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Standard Cyclopedia of Horticulture

Castanea (ancient Latin name). Fagaceae. Chestnut. Fruit and ornamental trees, grown for their edible nuts and also for their handsome foliage and attractive flowers.

Deciduous trees, rarely shrubs: lvs. alternate, serrate, elliptic-oblong to lanceolate: fls. monoecious, the staminate ones with 6-parted calyx and 10-20 stamens, in long, erect, cylindrical catkins; the pistillate ones on the lower part of the upper catkins, usually 3 together in a prickly involucre; ovary 6-celled: fr. a large brown nut, 1-7 together in a prickly involucre or bur: winter-buds with 3-4 scales: branchlets without terminal bud.—About ten species in the temperate regions of N. E. Amer., Eu., N. Afr. and Asia.

The chestnuts are very attractive when in bloom. The handsome foliage is generally not injured by insects or fungi, but the whole tree is attacked by a serious disease known as the chestnut bark disease which has spread rapidly during the last years, chiefly in New York, Pennsylvania and the adjacent states. It was first discovered in 1904. It is caused by a fungus, Endothia parasitica, which penetrates the bark, develops its mycelium in bark and sapwood, finally girdles the branch or trunk and causes the death of the portion above the infected place. The presence of reddish pustules on the infected area is a sure sign of the presence of this fungus. The cutting and destroying of the infected parts seems so far the only way of checking the spreading of the disease. This disease was without doubt imported with plants from eastern Asia, as the disease has been discovered recently in China on C. mollissima. The latter species and C. crenala seem much more resistant than the American and European varieties and there is much hope for a successful selection and breeding of resistant varieties and for keeping this disease under control, as it is done successfully in China.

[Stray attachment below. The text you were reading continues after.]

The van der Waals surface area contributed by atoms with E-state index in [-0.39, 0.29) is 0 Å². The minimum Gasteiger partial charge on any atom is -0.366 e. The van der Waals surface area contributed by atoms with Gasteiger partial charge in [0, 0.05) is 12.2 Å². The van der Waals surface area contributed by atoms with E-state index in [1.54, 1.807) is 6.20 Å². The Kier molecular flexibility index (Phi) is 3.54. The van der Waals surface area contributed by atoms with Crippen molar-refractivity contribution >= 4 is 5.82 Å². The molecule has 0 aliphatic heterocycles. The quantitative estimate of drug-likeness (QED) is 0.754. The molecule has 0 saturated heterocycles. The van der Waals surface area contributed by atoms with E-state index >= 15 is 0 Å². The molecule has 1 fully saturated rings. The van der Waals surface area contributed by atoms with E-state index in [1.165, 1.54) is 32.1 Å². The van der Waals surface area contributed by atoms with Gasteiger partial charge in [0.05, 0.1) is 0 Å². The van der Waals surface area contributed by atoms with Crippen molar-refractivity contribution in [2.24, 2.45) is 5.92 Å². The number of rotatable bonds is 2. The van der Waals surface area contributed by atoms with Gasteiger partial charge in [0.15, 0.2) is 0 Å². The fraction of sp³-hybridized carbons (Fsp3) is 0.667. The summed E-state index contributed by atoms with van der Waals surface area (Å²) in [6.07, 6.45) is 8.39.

C. dentata and C. sativa are large-sized trees, while C. pumila and C. crenala usually remain shrubby. The coarse-grained wood is much used for furniture, railway ties and fence-posts, as it is very durable in the soil. The chestnut is extensively cultivated in Europe and eastern Asia and also in this country for its edible fruit. It grows best in well-drained soil on sunny slopes, and even in rather dry and rocky situations, but dislikes limestone soil. TheAmerican species is perfectly hardy North, while the European species is somewhat tenderer.

Propagated by seeds, sown in fall where there is no danger of them being eaten by mice or squirrels; otherwise they should be stratified in boxes and buried 1 or 2 feet deep in a warm soil until early spring, when they are sown in rows about 3 inches deep. If growing well, they can be transplanted the following fall or spring 2 or 3 feet apart from each other, and planted after three or four years where they are to stand. They are also increased by layers in moist soil. Varieties are usually worked on seedling stock or on sprouts by whipgrafting above the ground when the stock is just beginning; to push into leaf. Crown-grafting, root-grafting and budding are also sometimes practised, but no method gives wholly satisfactory results, and usually only one-half take well. See Chestnut.


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